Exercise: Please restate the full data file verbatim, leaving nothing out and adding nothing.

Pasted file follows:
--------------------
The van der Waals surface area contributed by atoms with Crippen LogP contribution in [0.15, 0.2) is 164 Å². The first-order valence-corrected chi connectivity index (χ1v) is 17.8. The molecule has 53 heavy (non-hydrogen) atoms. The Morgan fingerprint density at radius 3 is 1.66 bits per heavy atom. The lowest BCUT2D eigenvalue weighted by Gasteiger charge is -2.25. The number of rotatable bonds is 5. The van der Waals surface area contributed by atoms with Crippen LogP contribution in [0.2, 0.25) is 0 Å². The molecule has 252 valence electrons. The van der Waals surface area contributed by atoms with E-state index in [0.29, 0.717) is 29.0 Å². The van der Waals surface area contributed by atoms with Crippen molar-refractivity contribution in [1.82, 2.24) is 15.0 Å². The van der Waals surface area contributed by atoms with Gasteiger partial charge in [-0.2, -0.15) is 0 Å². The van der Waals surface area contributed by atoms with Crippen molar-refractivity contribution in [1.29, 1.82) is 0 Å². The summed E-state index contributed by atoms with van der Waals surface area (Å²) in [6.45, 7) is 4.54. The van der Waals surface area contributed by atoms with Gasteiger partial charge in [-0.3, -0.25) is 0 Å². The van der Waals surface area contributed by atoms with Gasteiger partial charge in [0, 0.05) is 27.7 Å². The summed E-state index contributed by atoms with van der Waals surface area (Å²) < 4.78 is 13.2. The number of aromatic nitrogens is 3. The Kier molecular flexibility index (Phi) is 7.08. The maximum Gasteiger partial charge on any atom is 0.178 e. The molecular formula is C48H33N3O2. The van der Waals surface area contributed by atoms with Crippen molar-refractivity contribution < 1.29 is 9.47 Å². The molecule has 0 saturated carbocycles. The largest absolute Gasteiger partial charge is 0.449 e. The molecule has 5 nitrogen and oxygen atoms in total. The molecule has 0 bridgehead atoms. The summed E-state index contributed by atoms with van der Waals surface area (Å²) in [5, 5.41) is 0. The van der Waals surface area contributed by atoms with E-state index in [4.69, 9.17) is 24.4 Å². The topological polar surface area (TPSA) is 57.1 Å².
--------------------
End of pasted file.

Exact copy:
The van der Waals surface area contributed by atoms with Crippen LogP contribution in [0.15, 0.2) is 164 Å². The first-order valence-corrected chi connectivity index (χ1v) is 17.8. The molecule has 53 heavy (non-hydrogen) atoms. The Morgan fingerprint density at radius 3 is 1.66 bits per heavy atom. The lowest BCUT2D eigenvalue weighted by Gasteiger charge is -2.25. The number of rotatable bonds is 5. The van der Waals surface area contributed by atoms with Crippen LogP contribution in [0.2, 0.25) is 0 Å². The molecule has 252 valence electrons. The van der Waals surface area contributed by atoms with E-state index in [0.29, 0.717) is 29.0 Å². The van der Waals surface area contributed by atoms with Crippen molar-refractivity contribution in [1.82, 2.24) is 15.0 Å². The van der Waals surface area contributed by atoms with Gasteiger partial charge in [-0.2, -0.15) is 0 Å². The van der Waals surface area contributed by atoms with Crippen molar-refractivity contribution in [1.29, 1.82) is 0 Å². The summed E-state index contributed by atoms with van der Waals surface area (Å²) in [6.45, 7) is 4.54. The van der Waals surface area contributed by atoms with Gasteiger partial charge in [-0.3, -0.25) is 0 Å². The van der Waals surface area contributed by atoms with Gasteiger partial charge in [0, 0.05) is 27.7 Å². The summed E-state index contributed by atoms with van der Waals surface area (Å²) < 4.78 is 13.2. The number of aromatic nitrogens is 3. The Kier molecular flexibility index (Phi) is 7.08. The maximum Gasteiger partial charge on any atom is 0.178 e. The molecular formula is C48H33N3O2. The van der Waals surface area contributed by atoms with Crippen molar-refractivity contribution < 1.29 is 9.47 Å². The molecule has 0 saturated carbocycles. The largest absolute Gasteiger partial charge is 0.449 e. The molecule has 5 nitrogen and oxygen atoms in total. The molecule has 0 bridgehead atoms. The summed E-state index contributed by atoms with van der Waals surface area (Å²) in [5, 5.41) is 0. The van der Waals surface area contributed by atoms with E-state index in [4.69, 9.17) is 24.4 Å². The topological polar surface area (TPSA) is 57.1 Å².